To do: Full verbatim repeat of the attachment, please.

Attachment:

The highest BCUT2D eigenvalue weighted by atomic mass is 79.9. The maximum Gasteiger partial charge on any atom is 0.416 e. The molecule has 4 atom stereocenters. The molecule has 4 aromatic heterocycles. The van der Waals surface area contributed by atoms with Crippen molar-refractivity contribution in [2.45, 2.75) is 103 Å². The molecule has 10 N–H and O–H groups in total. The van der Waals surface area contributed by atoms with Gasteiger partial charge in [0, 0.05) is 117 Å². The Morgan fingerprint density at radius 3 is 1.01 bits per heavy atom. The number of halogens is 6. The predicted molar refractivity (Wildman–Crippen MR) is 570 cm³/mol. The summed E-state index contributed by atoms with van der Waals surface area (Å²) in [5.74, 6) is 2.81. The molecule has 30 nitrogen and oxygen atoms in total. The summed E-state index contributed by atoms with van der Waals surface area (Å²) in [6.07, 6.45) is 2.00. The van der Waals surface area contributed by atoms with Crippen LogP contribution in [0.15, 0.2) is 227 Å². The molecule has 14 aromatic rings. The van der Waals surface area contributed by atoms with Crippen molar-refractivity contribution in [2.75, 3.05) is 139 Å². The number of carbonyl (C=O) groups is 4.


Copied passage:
The highest BCUT2D eigenvalue weighted by atomic mass is 79.9. The maximum Gasteiger partial charge on any atom is 0.416 e. The molecule has 4 atom stereocenters. The molecule has 4 aromatic heterocycles. The van der Waals surface area contributed by atoms with Crippen molar-refractivity contribution in [2.45, 2.75) is 103 Å². The molecule has 10 N–H and O–H groups in total. The van der Waals surface area contributed by atoms with Gasteiger partial charge in [0, 0.05) is 117 Å². The Morgan fingerprint density at radius 3 is 1.01 bits per heavy atom. The number of halogens is 6. The predicted molar refractivity (Wildman–Crippen MR) is 570 cm³/mol. The summed E-state index contributed by atoms with van der Waals surface area (Å²) in [5.74, 6) is 2.81. The molecule has 30 nitrogen and oxygen atoms in total. The summed E-state index contributed by atoms with van der Waals surface area (Å²) in [6.07, 6.45) is 2.00. The van der Waals surface area contributed by atoms with Crippen LogP contribution in [0.15, 0.2) is 227 Å². The molecule has 14 aromatic rings. The van der Waals surface area contributed by atoms with Crippen molar-refractivity contribution in [2.75, 3.05) is 139 Å². The number of carbonyl (C=O) groups is 4.